Try to match the following movie lines to the titles of the clips below.
“This is my round!”
“Help me…Help me!”
“I have seen things…”
“I eat Green Berets for breakfast, and right now I’m very hungry.”
“There can be only one.”
If you were able to match the lines above to the video titles below, then you are most likely a male who spent his adolescent years in the 1980’s renting video cassettes from the video store at the corner. You know the place. The one that kept all the porno tapes in the smaller second room with saloon doors.
I posted these videos not only a response to Valentine’s Day, but because these movies, the dialogue and action within, played an important role in my formative years. Which makes me quite worried, in fact.
I personally believe this scene launched Paul McCrane‘s career and helped him land the dramatic role as Robert Romano in the acclaimed television series ER. Still gives me the shivers watching it.
A friend and I could act this scene out from memory. Once we used kitchen knives and ended up at the Thornhill Walk-in clinic with sliced thumb. His, not mine. You have to love the cartoon effects at the end. Very much a la Heavy Metal.
Who has time to talk like this in a fight? You have to love Arnold for inspiring such long-winded trash-talk prevalent in much of the 80’s and early 90’s action films. It really brings me back, though. I can still hear my mother’s complaint: “It’s nothing but glorified violence!”
If real boxing was like this, heck, if the UFC was really like this, I would do very little else in my free time but watch it. Furthermore, if any fight, physical or verbal, had such musical accompaniment, life would be a lot more interesting.
To be honest, I didn’t see this movie until college. However, I decided to put this in the number one slot because of the great acting done by young Rutger Hauer, one of the most underrated action stars of the 1980’s. And as well for Harrison Ford, who plays the Hardboiled detective in this sci-fi film noir. For those who haven’t seen the movie, Hauer is a rogue cyborg back on Earth to find a way to lengthen his lifespan beyond six years. Ford has been sent to hunt him and his cohorts down. I have to say, the scene is quite touching. Though we could do without the dove.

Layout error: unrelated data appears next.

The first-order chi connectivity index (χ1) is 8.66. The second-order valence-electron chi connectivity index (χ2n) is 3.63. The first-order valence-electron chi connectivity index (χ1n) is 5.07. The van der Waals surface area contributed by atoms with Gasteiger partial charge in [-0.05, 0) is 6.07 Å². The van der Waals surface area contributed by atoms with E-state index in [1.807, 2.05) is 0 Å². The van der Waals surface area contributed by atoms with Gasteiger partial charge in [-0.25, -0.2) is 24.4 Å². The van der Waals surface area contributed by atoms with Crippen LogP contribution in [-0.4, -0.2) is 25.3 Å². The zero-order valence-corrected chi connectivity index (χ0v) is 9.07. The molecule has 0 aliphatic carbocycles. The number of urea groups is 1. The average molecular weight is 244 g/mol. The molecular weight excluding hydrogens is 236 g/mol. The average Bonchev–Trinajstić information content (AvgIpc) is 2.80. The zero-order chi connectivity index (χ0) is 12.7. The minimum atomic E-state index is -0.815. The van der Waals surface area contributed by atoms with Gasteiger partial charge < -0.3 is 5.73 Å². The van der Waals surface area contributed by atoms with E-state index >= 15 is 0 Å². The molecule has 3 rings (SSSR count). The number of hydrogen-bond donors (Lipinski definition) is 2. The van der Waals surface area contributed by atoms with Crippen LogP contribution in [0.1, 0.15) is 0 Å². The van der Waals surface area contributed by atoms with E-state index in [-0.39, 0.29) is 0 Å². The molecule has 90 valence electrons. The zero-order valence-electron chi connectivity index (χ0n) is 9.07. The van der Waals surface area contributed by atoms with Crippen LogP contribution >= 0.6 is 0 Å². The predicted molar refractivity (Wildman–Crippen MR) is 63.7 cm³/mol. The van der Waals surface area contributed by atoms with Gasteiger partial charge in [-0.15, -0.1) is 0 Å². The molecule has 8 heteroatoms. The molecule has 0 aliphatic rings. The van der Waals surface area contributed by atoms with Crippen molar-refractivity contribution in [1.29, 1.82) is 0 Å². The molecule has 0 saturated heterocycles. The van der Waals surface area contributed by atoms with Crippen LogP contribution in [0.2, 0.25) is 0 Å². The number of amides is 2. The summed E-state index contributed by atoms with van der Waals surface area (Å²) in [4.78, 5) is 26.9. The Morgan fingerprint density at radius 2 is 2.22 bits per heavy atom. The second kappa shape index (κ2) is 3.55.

This is not one of those bitter, sour grapes, woe-is-the single-me, anti-Valentine rants that peppers the blogosphere this time of year. I am a happily married man who just simply doesn’t understand all the fuss. My attitude towards Valentine’s Day is ambivalent at best. And YES, my wife really feels the same way. I checked. Today for instance, there will be no night at the opera, no candlelight dinner at Luigi’s, no stroll through the park where I will buy a rose from a rose-seller and offer it to her between my teeth. At the very most, we will walk down to The Nutty Chocolatier where I will watch patiently as Lisa nibbles at pieces of Lindt. And then we’ll cap the night off by cooking dinner and watching an episode of Battlestar Galactica (something she had no interest in at all, until the Sylon got pregnant). With the exception of the chocolate, this is pretty much what we do on a daily and weekly basis: dinner and TV and long walks together. (Sunday brunches too, Lisa wanted me to add this).